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5 All-Too-Common Financial ‘Sins’ … and How to Atone for Them
Yom Kippur teaches us the value of reflection, and that’s something that all investors and retirement savers could benefit from right now.
The Jewish holiday of Yom Kippur, or Day of Atonement, is rapidly approaching. Like many others in the Jewish community, I spend the day fasting, praying and reflecting on the past year. This year, in particular, offers no shortage of events upon which to reflect. I, and many people around the globe, have experienced plenty of personal challenges in 2020. Reflecting upon these events I hope to gain some perspective, allowing me to re-evaluate my priorities and make me into an overall better person.
As a financial adviser, every year around this time I have the same epiphany: Investors should also set aside time to reflect on their money decisions of the past year. While there doesn’t need to be a specific day for this type of introspection, making sure to review these choices periodically is an important component of the financial planning process.
Many of the poor financial decisions that investors make are avoidable with proper education and tweaking one’s lifestyle. Below are
five common personal “financial sins” for which investors and retirement savers may need to atone.
1. Spending money you don’t have
Overall, the rise of American consumerism is a good thing. It’s good for the economy, stimulating growth as individuals purchase more goods and services. It also benefits the consumers who purchase products that bring joy or improve the way they live.
However, there is a fine line between living “the good life” and taking out an insurmountable level of debt, which could lead to financial ruin. In today’s world, almost any purchase has a payment plan or financing option available to allow consumers to obtain merchandise they can’t currently afford. This may lead people to spend heavily on items like a smartphone, house, vacation or higher education. Acquiring all these luxuries through financing may be a very imprudent decision. It’s imperative to be cognizant of your income level and cash flow and only spend within your means.
2. Procrastinating retirement planning
Many folks hold off on planning for retirement. This mindset is common among both young professionals and established business executives. They assume that there will be a more opportune time to start planning for their financial future. This may be because their anticipated cash flow will improve when their kids are out of the house, they will be earning more money after a promotion at work, or they will experience a meaningful liquidity event after the sale of their business.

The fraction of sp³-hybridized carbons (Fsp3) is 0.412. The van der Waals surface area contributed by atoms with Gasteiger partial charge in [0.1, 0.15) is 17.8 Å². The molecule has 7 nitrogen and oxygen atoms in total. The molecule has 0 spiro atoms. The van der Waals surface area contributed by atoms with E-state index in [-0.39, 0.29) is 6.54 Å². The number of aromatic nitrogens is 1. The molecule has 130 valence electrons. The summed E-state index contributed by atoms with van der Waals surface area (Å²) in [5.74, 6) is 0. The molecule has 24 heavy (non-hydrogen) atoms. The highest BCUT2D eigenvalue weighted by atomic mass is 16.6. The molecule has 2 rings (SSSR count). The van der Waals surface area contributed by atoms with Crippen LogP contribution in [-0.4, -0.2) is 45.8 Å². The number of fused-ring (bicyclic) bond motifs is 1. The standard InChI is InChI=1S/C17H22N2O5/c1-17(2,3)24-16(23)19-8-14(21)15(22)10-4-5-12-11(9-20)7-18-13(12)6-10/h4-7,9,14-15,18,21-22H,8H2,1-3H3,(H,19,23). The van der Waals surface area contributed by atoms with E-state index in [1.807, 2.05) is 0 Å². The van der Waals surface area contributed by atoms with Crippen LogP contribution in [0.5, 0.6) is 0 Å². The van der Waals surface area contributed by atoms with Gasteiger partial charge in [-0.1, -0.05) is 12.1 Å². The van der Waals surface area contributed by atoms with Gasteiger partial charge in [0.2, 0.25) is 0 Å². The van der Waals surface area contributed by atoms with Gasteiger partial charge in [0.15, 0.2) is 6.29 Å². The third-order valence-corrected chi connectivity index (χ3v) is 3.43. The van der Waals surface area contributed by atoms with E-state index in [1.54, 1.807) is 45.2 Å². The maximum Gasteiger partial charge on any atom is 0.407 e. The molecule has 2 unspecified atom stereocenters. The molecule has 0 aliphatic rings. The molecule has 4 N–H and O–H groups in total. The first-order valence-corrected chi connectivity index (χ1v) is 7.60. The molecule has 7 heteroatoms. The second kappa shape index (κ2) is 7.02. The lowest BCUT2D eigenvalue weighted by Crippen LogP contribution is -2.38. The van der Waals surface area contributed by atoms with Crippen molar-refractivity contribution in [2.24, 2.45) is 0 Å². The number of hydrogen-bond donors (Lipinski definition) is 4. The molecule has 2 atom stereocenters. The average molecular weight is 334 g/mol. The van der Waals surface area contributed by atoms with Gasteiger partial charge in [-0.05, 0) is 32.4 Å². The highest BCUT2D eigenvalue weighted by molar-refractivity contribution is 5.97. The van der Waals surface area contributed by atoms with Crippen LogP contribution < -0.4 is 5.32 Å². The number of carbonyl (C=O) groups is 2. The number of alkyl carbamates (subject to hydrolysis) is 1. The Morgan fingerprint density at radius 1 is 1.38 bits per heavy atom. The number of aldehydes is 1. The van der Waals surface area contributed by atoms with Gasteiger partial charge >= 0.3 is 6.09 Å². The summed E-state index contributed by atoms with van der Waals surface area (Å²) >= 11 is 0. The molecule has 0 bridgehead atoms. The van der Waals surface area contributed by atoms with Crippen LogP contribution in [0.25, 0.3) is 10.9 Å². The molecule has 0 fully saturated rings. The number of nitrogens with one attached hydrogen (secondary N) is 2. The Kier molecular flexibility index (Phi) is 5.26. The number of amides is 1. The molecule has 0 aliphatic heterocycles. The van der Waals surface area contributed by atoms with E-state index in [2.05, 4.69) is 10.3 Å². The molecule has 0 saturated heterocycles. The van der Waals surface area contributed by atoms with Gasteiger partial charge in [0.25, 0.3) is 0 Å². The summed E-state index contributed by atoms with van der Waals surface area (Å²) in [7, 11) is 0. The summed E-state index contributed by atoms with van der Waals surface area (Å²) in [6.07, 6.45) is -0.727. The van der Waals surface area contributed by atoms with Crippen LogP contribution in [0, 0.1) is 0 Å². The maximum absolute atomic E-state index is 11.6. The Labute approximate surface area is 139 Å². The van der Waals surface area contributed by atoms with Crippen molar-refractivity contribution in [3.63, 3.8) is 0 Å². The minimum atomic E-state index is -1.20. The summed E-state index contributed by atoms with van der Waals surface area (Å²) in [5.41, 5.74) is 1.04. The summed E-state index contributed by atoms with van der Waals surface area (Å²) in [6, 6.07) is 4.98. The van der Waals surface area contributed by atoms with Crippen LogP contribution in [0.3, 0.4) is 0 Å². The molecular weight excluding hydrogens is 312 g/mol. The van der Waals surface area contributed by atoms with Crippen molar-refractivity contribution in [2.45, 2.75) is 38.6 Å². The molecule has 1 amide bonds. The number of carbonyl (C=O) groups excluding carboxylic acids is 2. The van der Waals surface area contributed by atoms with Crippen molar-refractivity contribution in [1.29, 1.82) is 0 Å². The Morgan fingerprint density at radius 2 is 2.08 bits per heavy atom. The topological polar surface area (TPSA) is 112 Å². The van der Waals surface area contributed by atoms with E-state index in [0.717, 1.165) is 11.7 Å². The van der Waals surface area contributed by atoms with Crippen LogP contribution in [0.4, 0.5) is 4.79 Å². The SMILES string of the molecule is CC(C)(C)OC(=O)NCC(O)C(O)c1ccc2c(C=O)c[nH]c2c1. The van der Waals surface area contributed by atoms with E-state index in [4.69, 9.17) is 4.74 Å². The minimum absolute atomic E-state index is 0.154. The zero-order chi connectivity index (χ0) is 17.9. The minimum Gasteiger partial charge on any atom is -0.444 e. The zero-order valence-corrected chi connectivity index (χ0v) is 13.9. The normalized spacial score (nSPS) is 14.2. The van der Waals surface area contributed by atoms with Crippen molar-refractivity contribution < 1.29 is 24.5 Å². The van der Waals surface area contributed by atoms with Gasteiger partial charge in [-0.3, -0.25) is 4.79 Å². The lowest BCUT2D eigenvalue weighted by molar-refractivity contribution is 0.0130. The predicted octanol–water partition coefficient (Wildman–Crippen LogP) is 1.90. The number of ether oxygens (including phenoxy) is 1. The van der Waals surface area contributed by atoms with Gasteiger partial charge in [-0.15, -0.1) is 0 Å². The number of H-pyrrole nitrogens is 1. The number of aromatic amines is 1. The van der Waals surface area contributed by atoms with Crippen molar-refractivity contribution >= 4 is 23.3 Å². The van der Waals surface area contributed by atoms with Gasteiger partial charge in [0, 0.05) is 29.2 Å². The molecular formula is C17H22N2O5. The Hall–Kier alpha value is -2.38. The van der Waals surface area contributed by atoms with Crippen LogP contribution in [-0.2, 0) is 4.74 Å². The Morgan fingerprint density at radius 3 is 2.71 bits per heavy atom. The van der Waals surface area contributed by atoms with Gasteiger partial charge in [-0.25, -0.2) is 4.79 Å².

In reality, the longer one waits, the harder it is to save and accumulate wealth. This is due to lifestyle creep and lack of compound interest. There is no better time to start saving than the present. Saving even small amounts of money regularly starting now is a far better approach than planning to save larger amounts when your financial situation hopefully improves in the future.
3. Making financial decisions based on what your friends are doing
The social pressures that come with living in a tightknit community or having a close group of friends may be some of the most difficult money challenges to overcome. These pressures lead to a “keeping up with the Joneses” mentality, which may lead to heartache, regardless of income level. There is always somebody richer than you and who has better stuff than you. Coming to terms with this fact of life can make it easier for you to focus on what’s actually important.
Social pressures may also lead people from the same circles to adopt a similar investment philosophy. However, the investments that are usually discussed on the golf course, family barbecue or at other gatherings are the ones that will garner excitement, not necessarily what has the most practical benefits. This includes discussing only their winning stocks, exotic investment opportunities, and exclusive deals. There is typically no mention of the various investments that they lost money on or of diversified portfolios made up of low-cost index funds (Yawn!). Yet, the latter is a far more practical approach to accumulating wealth and reaching one’s goals.
The best practice when it comes to friends and your finances is to keep the two separate.
4. Dismissing your insurance needs because it’s expensive